The child that ate everything soon became aware that she could have choices.  Welcome to the “picky-eaters” club, I thought.  The search for answers to why my child became so choosy with her food became a quest mission to find creative ways to get her to eat a good, healthy, wholesome diet.

My toughest fight is lunch at school. Other kids bring store-bought lunches, pre-packaged foods, sugary snacks or the school’s fast-food catered lunch.  She constantly asks me to order her lunch from school or she’ll point at a packaged lunch at the grocery and say: “those are the ones my friends have.” I’ve realized that the way to make a child really want something is to make it the forbidden fruit.  My daughter is surrounded by “fun” looking food; and in truth, no kid wants to feel left out.

I’ve since looked at the whole picture and have asked myself: what would make her belong?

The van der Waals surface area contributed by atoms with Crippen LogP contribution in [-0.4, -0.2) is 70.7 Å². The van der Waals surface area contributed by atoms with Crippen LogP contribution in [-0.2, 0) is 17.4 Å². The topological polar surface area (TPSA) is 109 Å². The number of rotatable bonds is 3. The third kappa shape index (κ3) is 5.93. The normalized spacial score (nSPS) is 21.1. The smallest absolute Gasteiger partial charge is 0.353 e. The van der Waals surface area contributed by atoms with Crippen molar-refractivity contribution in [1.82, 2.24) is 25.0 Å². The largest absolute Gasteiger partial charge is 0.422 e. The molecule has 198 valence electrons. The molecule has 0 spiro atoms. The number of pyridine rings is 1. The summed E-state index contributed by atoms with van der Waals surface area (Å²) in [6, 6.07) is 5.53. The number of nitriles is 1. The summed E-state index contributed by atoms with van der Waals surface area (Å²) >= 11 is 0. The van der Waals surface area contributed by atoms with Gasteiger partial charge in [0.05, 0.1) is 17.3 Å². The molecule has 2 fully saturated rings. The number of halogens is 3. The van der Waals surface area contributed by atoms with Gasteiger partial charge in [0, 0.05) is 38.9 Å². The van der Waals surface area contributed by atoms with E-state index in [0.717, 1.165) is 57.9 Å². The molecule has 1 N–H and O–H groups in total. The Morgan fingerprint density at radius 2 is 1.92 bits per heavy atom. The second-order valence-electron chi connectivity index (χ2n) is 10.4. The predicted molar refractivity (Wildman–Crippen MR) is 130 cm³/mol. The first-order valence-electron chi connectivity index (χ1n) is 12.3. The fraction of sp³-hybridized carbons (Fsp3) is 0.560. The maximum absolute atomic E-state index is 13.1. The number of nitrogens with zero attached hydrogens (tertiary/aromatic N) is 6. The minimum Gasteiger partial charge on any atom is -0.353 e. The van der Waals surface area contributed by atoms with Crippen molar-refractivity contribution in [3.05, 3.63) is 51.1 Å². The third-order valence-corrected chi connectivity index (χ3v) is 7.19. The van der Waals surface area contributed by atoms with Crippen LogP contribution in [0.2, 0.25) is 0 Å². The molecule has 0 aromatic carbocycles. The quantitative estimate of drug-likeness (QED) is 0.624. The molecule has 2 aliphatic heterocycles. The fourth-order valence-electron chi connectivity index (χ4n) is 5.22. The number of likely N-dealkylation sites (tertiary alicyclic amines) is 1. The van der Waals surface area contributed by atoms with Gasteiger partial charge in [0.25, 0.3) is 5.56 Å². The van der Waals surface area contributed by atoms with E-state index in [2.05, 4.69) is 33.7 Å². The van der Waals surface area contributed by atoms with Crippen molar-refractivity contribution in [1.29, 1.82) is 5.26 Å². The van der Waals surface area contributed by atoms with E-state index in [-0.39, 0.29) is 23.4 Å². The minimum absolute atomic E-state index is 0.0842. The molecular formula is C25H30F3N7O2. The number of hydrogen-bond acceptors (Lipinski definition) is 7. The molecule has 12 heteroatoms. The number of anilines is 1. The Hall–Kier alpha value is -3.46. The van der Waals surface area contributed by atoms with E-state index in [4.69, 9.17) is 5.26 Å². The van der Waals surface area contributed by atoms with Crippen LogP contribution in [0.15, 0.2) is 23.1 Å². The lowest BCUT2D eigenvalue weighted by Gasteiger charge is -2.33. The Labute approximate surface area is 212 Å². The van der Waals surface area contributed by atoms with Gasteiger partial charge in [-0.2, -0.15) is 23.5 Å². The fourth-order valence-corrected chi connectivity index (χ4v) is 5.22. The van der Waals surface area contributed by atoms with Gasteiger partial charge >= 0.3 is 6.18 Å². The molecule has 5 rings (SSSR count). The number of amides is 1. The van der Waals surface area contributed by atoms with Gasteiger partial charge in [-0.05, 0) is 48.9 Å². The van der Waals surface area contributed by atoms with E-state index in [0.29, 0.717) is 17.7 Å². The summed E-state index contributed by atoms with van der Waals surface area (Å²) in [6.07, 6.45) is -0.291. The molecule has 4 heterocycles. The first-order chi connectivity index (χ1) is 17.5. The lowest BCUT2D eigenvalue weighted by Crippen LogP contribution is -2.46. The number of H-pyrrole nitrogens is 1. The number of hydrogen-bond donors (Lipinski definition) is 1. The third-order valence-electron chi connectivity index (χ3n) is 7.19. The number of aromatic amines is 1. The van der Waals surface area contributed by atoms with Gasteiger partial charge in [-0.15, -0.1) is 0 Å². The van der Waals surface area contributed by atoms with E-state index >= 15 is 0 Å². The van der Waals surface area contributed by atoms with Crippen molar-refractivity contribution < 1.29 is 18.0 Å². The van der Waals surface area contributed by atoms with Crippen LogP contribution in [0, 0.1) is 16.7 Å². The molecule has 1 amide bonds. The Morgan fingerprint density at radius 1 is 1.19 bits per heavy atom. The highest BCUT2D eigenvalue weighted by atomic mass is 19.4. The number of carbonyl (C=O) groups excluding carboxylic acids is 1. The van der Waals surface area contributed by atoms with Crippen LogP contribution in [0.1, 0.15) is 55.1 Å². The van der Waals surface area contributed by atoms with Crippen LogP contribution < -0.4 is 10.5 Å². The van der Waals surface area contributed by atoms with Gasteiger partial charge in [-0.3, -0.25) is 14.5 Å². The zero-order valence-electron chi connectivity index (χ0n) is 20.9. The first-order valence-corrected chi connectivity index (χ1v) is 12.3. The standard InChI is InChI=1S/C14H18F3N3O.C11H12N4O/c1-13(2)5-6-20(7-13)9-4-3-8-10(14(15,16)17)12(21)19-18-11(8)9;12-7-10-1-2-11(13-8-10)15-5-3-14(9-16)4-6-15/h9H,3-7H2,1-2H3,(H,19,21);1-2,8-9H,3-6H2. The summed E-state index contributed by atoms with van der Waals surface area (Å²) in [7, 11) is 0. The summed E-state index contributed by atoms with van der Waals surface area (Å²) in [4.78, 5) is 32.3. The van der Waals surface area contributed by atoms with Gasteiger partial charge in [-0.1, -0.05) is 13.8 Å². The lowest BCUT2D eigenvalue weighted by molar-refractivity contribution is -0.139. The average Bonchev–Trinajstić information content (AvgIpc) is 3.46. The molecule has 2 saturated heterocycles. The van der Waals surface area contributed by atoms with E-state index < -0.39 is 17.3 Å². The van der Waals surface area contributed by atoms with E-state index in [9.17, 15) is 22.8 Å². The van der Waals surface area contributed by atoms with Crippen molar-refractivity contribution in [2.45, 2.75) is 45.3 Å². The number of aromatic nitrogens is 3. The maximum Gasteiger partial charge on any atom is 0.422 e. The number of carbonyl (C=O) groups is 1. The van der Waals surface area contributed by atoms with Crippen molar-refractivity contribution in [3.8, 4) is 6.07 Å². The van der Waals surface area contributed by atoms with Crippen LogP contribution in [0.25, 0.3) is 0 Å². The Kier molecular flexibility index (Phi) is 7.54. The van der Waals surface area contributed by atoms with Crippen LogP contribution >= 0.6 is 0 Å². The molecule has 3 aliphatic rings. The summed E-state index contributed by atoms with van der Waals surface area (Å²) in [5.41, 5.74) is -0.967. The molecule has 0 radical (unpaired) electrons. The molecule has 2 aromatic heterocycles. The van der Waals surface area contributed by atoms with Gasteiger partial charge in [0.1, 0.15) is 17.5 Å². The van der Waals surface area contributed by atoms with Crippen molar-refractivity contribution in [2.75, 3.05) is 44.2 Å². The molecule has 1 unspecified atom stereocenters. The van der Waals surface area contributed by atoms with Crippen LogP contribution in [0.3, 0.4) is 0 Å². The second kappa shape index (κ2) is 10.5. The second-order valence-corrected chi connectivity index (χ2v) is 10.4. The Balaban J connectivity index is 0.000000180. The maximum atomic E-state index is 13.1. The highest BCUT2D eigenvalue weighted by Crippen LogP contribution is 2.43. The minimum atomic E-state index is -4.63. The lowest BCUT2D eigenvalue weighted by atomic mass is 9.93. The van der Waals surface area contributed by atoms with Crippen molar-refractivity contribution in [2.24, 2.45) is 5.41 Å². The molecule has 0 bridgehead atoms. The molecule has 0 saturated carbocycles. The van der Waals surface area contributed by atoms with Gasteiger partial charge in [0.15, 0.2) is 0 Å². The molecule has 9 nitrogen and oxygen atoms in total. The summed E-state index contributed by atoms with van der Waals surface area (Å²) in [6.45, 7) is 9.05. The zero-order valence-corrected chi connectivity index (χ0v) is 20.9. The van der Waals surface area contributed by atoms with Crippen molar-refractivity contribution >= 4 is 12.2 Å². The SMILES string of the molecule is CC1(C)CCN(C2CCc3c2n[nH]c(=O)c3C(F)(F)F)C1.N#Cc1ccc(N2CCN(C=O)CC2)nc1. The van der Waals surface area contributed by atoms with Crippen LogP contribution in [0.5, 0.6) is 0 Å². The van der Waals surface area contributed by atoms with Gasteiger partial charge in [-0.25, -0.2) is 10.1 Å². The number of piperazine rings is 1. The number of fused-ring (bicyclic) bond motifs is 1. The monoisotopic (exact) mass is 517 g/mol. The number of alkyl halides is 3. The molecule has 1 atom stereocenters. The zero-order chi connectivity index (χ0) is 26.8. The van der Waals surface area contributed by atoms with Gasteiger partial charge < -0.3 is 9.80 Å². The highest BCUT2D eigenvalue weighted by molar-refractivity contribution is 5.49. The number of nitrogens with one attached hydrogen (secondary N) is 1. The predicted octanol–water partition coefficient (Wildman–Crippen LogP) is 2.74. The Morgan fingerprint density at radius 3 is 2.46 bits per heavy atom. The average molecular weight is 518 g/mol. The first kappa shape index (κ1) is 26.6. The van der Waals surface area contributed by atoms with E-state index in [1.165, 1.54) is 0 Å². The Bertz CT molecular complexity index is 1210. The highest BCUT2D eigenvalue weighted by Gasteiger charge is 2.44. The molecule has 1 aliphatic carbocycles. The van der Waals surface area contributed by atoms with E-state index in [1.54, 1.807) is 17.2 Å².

Lunch lesson #1: Kids eat with their eyes.

In less than five minutes I create my version of a store bought lunch: real cheese, whole wheat crackers, nitrate free turkey, low sugar drink, fruit, and always a little treat.  An added bonus is a packaged hand wipe since the entire lunch will be eaten with her hands. Happy Lunch Making!

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Get More Bang for Your Buck at the Best Restaurants

 

There’s not much this mama loves more than when it’s restaurant week in Rhode Island.  This little state has so many big offerings when it comes to food, but it often comes with a big price tag too!

Newport Restaurant Week  in RI once again returns, this time, with more than 40 participating restaurants March 25th through April 3rd, 2011. Scallops for dinner

Three-course lunches are just $16, and three-course dinners are $30.  Yum! 

Now…if I can just squeeze in a date night, I’m all set.

Food and Wine – What to Choose

As a mom, wife and entrepreneur, running around in a million different directions is normal. That’s why when it comes to deciding what wine to pair with my meal, I don’t have a lot of time to consider it. And I figured most other people don’t too.